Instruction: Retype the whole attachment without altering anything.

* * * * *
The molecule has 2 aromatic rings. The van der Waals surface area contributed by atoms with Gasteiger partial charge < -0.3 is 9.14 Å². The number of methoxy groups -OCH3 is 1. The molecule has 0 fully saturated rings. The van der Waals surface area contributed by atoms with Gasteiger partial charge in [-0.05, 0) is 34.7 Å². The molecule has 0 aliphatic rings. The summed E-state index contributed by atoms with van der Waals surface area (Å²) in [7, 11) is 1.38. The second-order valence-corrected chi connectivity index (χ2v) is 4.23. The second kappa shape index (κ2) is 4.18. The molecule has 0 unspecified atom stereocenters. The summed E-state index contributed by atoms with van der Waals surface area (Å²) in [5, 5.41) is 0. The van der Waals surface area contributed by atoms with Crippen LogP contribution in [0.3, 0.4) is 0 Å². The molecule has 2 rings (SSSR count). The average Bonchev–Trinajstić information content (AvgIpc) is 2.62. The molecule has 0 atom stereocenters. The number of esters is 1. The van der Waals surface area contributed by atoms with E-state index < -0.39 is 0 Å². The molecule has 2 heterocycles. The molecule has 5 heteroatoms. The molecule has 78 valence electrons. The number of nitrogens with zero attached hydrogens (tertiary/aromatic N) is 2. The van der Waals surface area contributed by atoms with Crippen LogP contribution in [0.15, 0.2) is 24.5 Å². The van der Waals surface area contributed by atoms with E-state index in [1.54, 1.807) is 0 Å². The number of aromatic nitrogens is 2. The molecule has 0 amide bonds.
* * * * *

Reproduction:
The molecule has 2 aromatic rings. The van der Waals surface area contributed by atoms with Gasteiger partial charge < -0.3 is 9.14 Å². The number of methoxy groups -OCH3 is 1. The molecule has 0 fully saturated rings. The van der Waals surface area contributed by atoms with Gasteiger partial charge in [-0.05, 0) is 34.7 Å². The molecule has 0 aliphatic rings. The summed E-state index contributed by atoms with van der Waals surface area (Å²) in [7, 11) is 1.38. The second-order valence-corrected chi connectivity index (χ2v) is 4.23. The second kappa shape index (κ2) is 4.18. The molecule has 0 unspecified atom stereocenters. The summed E-state index contributed by atoms with van der Waals surface area (Å²) in [5, 5.41) is 0. The van der Waals surface area contributed by atoms with Crippen LogP contribution in [0.3, 0.4) is 0 Å². The molecule has 2 rings (SSSR count). The average Bonchev–Trinajstić information content (AvgIpc) is 2.62. The molecule has 0 atom stereocenters. The number of esters is 1. The van der Waals surface area contributed by atoms with E-state index < -0.39 is 0 Å². The molecule has 2 heterocycles. The molecule has 5 heteroatoms. The molecule has 78 valence electrons. The number of nitrogens with zero attached hydrogens (tertiary/aromatic N) is 2. The van der Waals surface area contributed by atoms with Crippen LogP contribution in [0.15, 0.2) is 24.5 Å². The van der Waals surface area contributed by atoms with E-state index in [1.54, 1.807) is 0 Å². The number of aromatic nitrogens is 2. The molecule has 0 amide bonds.